19 years ago.......G.M. Displays the Impact, An Advanced Electric Car

Discussion in 'Wall St. News' started by S2007S, Aug 14, 2009.

  1. S2007S


    NOTICE THE DATE!!!!!!!!!!!!

    19 years later and they still cant get it straight, you would think that they would actually be a company with value and leadership, but instead after selling off some of their "elite" brands like saab and saturn they are still as worthless as they were 20 years ago. Do they actually think they have it right this time. I highly doubt it.

    G.M. Displays the Impact, An Advanced Electric Car
    By RICHARD W. STEVENSON, Special to The New York Times
    Published: Thursday, January 4, 1990

    The General Motors Corporation today displayed what it called the most advanced electrically powered car yet developed and said that it could be on the market as soon as the middle of the decade.

    Roger B. Smith, the company's chairman, said at a news conference here that the car, called the Impact, was not yet ready to be built and sold on a widespread basis. He cautioned that the sporty-looking two-seater had a number of drawbacks, including a monthly operating cost roughly twice that of a conventional automobile. And he said it was still unclear whether there would be sufficient demand for such a car to justify producing it.

    But he said the car, which does not emit any pollutants, could be very appealing at a time of increasingly stringent environmental regulations. He said General Motors had high hopes that the car could be the first to bridge the gap between limited-production electrical vehicles, a number of which are on the road today, and mass-produced autos.

    ''It is producable,'' Mr. Smith said. ''We've taken a big step, a very big step here.''

    The vehicle's potential also raised hopes among environmental officials, especially in California, which is enacting the strictest anti-smog regulations in the nation, for a nonpolluting car that did not sacrifice performance.

    ''What this shows is that a major corporation recognizes that California is serious in demanding clean cars and clean fuel,'' said Tom Eichhorn, a spokesman for the South Coast Air Quality Management District, the primary environmental agency for Southern California.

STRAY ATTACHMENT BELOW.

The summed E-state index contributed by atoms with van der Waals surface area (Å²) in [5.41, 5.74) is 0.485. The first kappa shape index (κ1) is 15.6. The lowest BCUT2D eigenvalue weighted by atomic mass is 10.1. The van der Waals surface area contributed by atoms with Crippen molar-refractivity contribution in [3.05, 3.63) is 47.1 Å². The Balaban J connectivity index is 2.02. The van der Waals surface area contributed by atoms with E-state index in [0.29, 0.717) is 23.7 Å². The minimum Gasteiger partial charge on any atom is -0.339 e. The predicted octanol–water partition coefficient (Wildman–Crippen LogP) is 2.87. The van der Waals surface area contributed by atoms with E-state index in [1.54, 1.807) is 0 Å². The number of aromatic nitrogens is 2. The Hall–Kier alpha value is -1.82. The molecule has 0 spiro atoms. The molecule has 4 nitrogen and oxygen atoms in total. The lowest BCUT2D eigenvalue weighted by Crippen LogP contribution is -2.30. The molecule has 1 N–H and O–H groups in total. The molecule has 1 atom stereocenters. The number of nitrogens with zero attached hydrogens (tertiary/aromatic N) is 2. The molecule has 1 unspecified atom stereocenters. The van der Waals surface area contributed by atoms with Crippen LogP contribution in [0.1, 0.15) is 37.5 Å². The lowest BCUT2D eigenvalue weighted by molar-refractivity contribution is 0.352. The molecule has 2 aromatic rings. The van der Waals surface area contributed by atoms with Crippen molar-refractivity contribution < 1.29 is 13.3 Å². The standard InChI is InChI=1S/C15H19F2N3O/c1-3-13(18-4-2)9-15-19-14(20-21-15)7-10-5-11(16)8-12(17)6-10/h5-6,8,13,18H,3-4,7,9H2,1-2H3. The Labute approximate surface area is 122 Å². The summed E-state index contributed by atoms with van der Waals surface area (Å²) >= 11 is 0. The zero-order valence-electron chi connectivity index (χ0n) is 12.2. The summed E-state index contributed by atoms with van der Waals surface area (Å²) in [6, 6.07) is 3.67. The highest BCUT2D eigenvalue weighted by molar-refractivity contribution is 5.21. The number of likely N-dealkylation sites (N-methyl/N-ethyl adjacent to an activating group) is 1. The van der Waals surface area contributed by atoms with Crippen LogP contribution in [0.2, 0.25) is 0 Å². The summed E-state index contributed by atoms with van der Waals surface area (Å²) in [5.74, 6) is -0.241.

While General Motors executives said that California would be the primary market, they added that there would have to be nationwide demand to justify production. Mr. Smith said he would be most comfortable with 100,000 cars a year, not 20,000.

    No Production Timetable

    Mr. Smith declined to say how much the vehicle might cost, except that it would have to be competitive with conventional cars. He said the company had no timetable for a possible introduction, although other General Motors executives said the car could be in production within five years.

    General Motors executives portrayed the car as comparable in performance to many sports cars. They showed a tape of the prototype Impact outracing a Mazda Miata and a Nissan 300ZX from a standing start to 60 miles an hour.

    ''This is no golf cart,'' Mr. Smith said.

    The car has a range of 120 miles before its battery system needs to be recharged. Mr. Smith said that would make it a suitable second car or commuter car for many drivers. There is no time limit on how long the batteries will hold their charge; the car draws power only while in motion.

    Many Technologies Improved

    General Motors executives said the Impact represented improvements in a variety of technologies and design elements rather than any single breakthrough.

    Using technical and design experience gleaned from an experimental, solar-powered vehicle called the Sunraycer developed several years ago, the company and a number of outside partners improved the durability of the battery system, developed an aerodynamic design that reduces wind resistance by more than a third, produced a more efficient motor and even developed special tires that lessen drag.